Dorset

Dorchester prison closure plan a 'blow' say unions

Dorchester Prison
Image caption HMP Dorchester was built in the 1880s

The proposed closure of HMP Dorchester is a "huge blow" for the town, the prison officers' union has said.

The Victorian prison near Dorchester town centre is among four English sites to close under government plans.

The Prison Officers Association (POA) expressed "shock and disappointment" at the decision.

The government insists the changes would "modernise" the prison system and reduce costs.

A new £250m super-prison in north Wales that will house 2,000 inmates has been announced

The government says everything possible will be done to avoid compulsory redundancies by redeploying staff.

'Remarkable results'

Speaking before a meeting with staff at Dorchester, John Hancock of the POA said: "Everyone knows it is an old building but the relationship between the inmates and the staff has always been good and there have been some remarkable results.

"It's a huge blow to the economy of Dorchester."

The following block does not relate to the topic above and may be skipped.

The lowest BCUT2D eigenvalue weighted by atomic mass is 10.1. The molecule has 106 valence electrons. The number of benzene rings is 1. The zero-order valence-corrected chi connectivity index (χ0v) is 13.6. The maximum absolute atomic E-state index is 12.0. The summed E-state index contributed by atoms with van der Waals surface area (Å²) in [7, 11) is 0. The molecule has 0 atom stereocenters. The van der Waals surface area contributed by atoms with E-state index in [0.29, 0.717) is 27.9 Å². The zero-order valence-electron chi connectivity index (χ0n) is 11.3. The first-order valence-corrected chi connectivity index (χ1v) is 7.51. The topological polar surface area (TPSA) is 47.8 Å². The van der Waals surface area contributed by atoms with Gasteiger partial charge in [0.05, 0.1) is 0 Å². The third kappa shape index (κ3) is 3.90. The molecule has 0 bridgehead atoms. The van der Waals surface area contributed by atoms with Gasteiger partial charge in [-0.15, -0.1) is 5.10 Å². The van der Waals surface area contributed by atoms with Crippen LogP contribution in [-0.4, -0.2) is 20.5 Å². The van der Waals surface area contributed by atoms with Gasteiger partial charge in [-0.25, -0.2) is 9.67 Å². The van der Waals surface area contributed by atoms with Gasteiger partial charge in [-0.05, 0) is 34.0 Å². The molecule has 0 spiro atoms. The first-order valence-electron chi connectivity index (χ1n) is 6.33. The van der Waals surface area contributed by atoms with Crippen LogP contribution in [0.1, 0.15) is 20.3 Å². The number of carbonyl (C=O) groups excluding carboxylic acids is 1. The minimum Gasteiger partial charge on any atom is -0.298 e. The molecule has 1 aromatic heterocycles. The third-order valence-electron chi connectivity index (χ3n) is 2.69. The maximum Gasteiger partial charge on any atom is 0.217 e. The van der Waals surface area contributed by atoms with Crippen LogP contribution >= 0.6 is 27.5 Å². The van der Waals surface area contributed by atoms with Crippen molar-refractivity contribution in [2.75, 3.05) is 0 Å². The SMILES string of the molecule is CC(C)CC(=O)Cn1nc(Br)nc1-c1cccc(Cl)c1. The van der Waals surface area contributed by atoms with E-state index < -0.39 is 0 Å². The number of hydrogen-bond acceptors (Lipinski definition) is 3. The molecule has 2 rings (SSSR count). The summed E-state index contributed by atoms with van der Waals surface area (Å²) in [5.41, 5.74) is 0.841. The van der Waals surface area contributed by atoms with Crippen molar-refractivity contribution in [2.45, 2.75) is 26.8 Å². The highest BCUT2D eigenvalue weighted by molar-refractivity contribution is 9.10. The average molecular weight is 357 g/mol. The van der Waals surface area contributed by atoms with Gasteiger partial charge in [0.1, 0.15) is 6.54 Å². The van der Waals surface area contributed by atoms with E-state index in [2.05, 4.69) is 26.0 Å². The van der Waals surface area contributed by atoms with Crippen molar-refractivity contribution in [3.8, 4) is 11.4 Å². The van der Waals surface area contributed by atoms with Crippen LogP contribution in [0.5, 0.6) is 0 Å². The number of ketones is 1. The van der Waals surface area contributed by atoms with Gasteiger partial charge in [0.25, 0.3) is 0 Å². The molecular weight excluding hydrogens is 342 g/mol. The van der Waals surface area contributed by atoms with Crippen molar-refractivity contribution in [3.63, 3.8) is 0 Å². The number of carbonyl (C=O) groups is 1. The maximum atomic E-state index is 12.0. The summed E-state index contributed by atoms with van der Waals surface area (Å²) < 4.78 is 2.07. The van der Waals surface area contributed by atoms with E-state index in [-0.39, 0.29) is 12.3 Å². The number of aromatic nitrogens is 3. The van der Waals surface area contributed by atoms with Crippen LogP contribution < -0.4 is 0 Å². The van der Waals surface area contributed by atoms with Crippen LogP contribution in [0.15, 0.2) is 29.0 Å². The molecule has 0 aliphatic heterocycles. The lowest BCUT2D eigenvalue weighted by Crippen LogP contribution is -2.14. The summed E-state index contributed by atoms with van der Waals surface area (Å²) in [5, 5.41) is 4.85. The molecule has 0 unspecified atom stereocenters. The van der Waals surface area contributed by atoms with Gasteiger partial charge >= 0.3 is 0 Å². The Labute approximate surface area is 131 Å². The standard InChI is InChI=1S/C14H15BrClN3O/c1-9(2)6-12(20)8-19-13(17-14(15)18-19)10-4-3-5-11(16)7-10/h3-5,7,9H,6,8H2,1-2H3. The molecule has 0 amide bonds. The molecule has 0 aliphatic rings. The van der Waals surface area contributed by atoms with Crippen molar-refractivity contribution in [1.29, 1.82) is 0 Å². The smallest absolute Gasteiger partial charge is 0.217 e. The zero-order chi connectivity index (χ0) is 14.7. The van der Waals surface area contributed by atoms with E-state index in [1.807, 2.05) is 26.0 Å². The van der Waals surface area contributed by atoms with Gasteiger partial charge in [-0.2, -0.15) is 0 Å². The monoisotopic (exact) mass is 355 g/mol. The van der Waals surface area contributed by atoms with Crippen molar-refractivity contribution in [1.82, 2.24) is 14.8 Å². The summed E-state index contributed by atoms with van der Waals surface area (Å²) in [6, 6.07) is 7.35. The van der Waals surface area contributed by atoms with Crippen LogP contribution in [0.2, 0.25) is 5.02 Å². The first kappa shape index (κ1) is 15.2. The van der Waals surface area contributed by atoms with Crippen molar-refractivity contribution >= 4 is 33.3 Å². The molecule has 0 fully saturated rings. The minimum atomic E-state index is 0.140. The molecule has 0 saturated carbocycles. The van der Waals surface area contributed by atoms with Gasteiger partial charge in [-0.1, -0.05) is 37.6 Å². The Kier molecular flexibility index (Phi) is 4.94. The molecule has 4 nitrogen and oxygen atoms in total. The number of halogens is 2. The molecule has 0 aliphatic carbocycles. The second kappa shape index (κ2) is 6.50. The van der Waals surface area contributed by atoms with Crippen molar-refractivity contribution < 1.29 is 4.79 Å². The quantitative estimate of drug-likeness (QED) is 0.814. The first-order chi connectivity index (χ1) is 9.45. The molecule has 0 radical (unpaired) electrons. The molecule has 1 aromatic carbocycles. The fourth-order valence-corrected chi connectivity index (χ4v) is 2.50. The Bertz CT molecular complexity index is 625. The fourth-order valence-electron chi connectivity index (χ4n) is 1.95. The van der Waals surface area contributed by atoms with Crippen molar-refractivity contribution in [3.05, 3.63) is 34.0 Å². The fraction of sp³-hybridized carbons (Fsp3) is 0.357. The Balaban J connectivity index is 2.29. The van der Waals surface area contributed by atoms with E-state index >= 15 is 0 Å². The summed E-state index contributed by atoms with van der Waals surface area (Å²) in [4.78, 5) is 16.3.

He said the "only saving grace" is that 60 staff will be able to transfer to HMP The Verne in nearby Portland.

HMP The Verne is to be converted into an immigration removal centre, providing around 600 additional places to hold immigration detainees awaiting removal from the country.

West Dorset MP and Minister for Government Policy, Oliver Letwin admitted it was a "worrying" time for the 157 staff at Dorchester Prison.

"However, I have talked to the Justice Secretary about this, and I am glad that he expects to be able to find jobs elsewhere in the prison service for all of the staff involved."

'Negative impact'

Earlier this year Dorchester was earmarked as a so-called resettlement jail to house prisoners close to where they live.

Dorset's police and crime commissioner Martyn Underhill said he was "disappointed and dismayed" at the closure.

"I am concerned that this decision will have a negative impact on the county's ability to proactively work with partners to rehabilitate offenders," he said.

Jane Barkes of the Footsteps Project charity, which has worked in the prison mentoring inmates for the past eight years, said she was "very sad" about the closure.

"It's a small prison, the staff are very supportive and it's easy to work with and be recognised by prisoners - which is not so easy in a large prison."

The government said the closures of Reading, Dorchester, Blundeston and Northallerton would reduce the prison budget by £30m a year.

More on this story

Related Internet links

The BBC is not responsible for the content of external Internet sites